The American Bulldog is probably descended from an ancient Mastiff line, and it is the closest relative to the Old English Bulldog that exists in America today. The American Bulldog came to the United States in the 1800s, with immigrants who brought their working Bulldogs with them. The original breed largely survived, particularly in the Southern States, due to its ability to bring down and catch feral pigs. It also was used for bull-and bear-baiting, with the added exotic sport of American buffalo-baiting adding to its fame. Before World War II, the American Bulldog was popular in the deep South as a working dog of farmers and ranchers. The breed almost died out during the war years, with the only surviving dogs kept on farms primarily in the south-east, where they were used as cattle and livestock dogs and farm protectors. A man named John D. Johnson of Summerville, Georgia, almost single-handedly saved the breed from extinction by rounding up the best specimens he could find and preserving the breed.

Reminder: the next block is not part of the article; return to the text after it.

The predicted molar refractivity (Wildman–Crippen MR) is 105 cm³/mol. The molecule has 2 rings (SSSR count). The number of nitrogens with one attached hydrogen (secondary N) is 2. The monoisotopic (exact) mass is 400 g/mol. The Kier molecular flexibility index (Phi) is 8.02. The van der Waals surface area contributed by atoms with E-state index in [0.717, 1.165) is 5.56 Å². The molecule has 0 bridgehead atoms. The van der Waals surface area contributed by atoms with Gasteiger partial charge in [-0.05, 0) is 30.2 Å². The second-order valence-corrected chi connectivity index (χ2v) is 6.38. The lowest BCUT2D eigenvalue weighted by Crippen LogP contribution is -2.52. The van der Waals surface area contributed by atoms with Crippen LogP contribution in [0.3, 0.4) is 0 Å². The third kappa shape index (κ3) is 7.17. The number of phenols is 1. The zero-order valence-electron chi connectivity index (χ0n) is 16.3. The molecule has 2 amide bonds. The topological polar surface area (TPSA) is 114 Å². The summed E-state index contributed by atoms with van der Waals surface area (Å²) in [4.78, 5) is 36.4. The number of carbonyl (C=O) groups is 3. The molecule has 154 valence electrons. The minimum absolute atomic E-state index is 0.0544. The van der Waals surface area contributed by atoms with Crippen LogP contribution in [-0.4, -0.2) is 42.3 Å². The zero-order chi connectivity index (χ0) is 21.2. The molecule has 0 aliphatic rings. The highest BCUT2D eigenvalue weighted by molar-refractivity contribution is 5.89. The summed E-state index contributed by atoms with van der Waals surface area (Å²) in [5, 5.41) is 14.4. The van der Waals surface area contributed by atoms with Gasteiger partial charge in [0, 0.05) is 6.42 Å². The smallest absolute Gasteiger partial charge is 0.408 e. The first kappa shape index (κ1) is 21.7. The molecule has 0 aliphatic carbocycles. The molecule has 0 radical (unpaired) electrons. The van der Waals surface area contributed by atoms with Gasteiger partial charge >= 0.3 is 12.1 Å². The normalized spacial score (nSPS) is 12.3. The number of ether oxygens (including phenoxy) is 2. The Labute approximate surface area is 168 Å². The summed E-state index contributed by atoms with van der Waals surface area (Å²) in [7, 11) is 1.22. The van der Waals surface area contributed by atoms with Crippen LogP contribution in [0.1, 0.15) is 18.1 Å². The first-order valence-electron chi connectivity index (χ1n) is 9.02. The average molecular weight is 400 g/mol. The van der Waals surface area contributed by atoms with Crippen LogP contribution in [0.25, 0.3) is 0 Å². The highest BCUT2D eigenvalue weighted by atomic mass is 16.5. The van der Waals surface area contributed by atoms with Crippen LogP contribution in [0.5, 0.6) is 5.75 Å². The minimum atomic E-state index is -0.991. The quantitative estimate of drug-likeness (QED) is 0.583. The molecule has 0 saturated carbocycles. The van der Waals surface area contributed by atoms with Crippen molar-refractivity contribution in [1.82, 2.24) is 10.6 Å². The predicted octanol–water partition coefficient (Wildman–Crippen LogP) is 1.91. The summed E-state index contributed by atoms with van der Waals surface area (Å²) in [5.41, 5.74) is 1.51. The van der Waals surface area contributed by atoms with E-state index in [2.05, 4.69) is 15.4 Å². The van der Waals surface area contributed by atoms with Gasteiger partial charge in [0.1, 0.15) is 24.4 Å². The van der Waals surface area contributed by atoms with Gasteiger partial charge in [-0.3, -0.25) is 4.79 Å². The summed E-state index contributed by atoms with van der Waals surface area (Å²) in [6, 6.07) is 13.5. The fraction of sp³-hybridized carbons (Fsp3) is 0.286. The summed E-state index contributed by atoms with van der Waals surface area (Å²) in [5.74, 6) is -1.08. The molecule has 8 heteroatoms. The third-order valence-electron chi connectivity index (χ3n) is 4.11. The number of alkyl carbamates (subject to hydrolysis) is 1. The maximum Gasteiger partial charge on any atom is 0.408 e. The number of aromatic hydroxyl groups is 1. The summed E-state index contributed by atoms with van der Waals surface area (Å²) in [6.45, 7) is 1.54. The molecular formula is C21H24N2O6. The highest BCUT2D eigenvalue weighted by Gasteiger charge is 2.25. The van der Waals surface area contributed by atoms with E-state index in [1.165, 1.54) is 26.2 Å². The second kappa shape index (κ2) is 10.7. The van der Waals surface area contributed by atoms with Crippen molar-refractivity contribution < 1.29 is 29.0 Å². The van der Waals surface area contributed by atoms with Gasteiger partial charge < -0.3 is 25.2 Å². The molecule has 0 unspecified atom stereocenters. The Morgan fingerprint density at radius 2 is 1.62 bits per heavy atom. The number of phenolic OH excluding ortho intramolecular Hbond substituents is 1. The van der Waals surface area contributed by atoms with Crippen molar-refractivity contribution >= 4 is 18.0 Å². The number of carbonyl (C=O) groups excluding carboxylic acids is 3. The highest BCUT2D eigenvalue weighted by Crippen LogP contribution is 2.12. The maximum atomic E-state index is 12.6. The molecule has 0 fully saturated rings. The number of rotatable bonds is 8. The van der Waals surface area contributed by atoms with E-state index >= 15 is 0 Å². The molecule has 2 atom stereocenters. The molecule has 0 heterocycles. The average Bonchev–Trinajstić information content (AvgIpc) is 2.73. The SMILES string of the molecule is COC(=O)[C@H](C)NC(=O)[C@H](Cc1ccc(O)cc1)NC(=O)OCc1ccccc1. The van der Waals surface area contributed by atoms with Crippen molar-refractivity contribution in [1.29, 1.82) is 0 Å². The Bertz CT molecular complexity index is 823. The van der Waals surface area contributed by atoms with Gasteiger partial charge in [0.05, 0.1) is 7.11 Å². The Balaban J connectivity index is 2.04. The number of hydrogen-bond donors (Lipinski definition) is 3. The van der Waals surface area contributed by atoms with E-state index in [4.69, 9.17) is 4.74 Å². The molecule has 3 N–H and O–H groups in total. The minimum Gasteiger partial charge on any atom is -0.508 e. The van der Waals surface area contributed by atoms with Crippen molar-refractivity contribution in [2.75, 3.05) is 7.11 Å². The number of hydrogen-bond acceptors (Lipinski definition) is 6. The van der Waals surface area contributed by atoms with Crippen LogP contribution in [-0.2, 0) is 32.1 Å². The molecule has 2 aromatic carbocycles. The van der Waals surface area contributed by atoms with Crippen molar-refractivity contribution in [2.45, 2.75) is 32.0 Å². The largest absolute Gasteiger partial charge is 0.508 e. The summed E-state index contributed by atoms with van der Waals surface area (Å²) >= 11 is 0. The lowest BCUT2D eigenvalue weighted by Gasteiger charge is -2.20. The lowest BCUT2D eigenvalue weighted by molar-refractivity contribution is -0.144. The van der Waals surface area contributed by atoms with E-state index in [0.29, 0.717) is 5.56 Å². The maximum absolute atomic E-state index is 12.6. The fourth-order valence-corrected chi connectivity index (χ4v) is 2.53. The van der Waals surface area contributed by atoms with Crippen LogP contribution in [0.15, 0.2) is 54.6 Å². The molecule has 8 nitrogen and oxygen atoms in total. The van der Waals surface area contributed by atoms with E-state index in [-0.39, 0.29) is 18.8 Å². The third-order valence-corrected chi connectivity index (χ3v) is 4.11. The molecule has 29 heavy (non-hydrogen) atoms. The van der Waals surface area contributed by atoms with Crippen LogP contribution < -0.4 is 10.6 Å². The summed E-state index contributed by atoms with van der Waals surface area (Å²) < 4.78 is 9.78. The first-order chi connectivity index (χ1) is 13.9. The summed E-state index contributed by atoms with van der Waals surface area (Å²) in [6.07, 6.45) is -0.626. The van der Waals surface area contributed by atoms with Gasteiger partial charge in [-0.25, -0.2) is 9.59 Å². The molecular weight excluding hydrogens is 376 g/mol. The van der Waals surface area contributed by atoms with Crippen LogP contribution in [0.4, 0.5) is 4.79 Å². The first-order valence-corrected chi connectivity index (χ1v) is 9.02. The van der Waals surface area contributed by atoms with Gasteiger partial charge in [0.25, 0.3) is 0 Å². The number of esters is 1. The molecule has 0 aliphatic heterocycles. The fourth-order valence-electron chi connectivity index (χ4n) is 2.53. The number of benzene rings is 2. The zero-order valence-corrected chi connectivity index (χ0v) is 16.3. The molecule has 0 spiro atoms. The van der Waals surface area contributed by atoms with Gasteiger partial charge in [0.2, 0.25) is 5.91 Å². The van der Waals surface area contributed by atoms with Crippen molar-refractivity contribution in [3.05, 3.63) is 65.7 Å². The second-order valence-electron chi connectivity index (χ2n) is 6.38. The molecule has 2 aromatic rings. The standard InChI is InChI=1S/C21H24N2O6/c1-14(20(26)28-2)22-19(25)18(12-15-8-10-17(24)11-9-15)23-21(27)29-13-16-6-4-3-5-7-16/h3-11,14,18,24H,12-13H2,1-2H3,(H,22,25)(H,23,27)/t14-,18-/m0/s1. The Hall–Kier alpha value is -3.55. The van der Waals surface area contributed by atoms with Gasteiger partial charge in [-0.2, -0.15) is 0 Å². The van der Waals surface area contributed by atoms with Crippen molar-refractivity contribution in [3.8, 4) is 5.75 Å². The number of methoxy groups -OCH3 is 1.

This breed is massively powerful and is reported to be one of the most ferocious dogs ever created, when in the wrong hands. It was developed in the southeastern part of the United States, especially in Alabama and Georgia. Its direct ancestors are thought to be descendants of the early English Bulldogs that came to North America in the 17th and 18th centuries. The American Bulldog remains much more similar in appearance to its ancestors than does the modern English Bulldog, which has shorter legs and a stockier body. The American Bulldog has long legs and an athletic body. The American Bulldog Association was formed in 1989 to oversee the breeding of this powerful dog and ensure its proper use. Dogs in this breed can be registered with the Animal Research Foundation (ARF) or with the Game American Bulldog Club (GABC), both of which keep detailed records on pure breeding and pedigrees. The American Bulldog was recognized by the United Kennel Club (UKC) as a guardian dog in 1999.
American Bulldogs have an average life span of 8 to 14 years. Breed health concerns may include bone cancer, congenital deafness, elbow and hip dysplasia, entropion and thyroid problems.